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Oroville housing market continues to boom after spillway crisis

During the Oroville Dam Spillway Crisis, real estate agents worried it would hurt the housing market, however, they've seen quite the opposite turnout.

Posted: Feb. 15, 2018 8:05 AM

During the Oroville Dam Spillway Crisis, real estate agents worried it would hurt the housing market, however, they've seen quite the opposite turnout.

Reporter Sara Stinson met with the Association of Realtors exactly one month after the incident to see what they were seeing and real estate agents said the housing market was actually thriving.

Stinson checked in exactly one year later and still that upward trend continues.

Nancy Triantos, the President of the Oroville Association of Realtors, said this is an outcome they did not expect.

"Yeah, we were all pretty nervous when that spillway happened. It was kind of a wait and see what happened situation. The reprucussions, how this is going to effect us? Are people going to want to come here?"

However, those fears subsided quickly as interest grew for property in Oroville.

"Actually have been getting a ton of calls from people out of the area wanting to move up this way," said Triantos.

Turns out the publicity from the spillway crisis might not have been bad for the housing market.

"The national exposure, and the good recreation. we really never had a down turn with this," said Triantos. 

Triantos says most downtown properties on average cost between $200,000 and $300,000.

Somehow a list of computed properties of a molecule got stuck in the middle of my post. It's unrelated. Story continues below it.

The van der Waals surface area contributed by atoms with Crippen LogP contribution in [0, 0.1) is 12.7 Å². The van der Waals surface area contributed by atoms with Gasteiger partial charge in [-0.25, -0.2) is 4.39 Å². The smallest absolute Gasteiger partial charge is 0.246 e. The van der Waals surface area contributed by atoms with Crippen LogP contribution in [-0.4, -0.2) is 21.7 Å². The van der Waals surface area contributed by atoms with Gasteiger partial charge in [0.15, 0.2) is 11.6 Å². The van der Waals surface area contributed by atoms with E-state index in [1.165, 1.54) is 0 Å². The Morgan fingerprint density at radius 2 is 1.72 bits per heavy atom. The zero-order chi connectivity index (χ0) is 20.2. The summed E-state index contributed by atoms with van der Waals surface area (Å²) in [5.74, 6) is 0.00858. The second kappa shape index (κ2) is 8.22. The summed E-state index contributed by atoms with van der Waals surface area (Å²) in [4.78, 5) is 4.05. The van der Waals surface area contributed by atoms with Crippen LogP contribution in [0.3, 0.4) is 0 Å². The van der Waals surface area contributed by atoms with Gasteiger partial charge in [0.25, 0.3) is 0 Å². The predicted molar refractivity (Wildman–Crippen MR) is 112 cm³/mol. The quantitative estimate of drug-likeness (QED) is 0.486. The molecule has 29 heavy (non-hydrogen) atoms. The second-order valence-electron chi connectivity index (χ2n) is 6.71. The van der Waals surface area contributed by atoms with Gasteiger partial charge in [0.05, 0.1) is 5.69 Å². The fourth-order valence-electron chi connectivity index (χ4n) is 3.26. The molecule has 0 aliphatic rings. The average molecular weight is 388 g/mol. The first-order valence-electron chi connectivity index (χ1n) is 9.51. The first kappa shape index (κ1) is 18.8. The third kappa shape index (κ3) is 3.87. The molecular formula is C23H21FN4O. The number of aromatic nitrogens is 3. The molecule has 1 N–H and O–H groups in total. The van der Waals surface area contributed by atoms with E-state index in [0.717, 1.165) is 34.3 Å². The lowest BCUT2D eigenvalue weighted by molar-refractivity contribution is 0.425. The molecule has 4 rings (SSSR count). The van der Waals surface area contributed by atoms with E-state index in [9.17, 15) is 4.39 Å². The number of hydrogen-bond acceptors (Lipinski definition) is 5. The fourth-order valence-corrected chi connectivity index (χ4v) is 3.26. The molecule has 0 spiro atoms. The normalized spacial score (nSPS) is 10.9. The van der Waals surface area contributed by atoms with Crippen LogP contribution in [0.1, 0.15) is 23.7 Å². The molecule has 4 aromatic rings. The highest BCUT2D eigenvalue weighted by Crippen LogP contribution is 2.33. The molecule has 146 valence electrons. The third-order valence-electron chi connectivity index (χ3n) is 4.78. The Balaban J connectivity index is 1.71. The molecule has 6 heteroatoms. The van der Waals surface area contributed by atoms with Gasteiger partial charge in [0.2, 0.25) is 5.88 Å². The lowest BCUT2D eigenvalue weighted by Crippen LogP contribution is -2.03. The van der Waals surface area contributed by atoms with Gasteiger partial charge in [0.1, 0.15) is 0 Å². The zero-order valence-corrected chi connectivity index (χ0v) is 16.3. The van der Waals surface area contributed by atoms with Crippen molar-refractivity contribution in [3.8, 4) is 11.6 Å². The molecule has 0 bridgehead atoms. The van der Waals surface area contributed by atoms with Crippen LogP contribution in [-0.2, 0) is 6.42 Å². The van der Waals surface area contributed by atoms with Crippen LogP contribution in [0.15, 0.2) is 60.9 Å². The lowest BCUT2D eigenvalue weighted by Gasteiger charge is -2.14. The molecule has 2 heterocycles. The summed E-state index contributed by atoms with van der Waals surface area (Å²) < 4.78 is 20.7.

"It's a good time to buy interest rates are at historical lows," said Triantos.

The homes range in style too, "In this neighborhood you'll see anything from the historic victorian homes to the bunglos to just about everything," said Triantos.

With a need for more inventory, real estate agents say that when they do get a house for sale, it sells quickly.

"Our houses haven't been staying on the market very long. If it's reasonably priced and in good condition like I said it doesn't stay very long," said Triantos. 

The longtime real estate agent says she predicts this upward trend will continue.

"Oroville strong. We're here, we've been through a lot and everyone is excited for this coming year," said Triantos. 

Right now many investors have their eyes on houses popping up in South Oroville since City Council annexed the area.

Houses there run on average between $40,000 and $100,000 so much cheaper than over in downtown.

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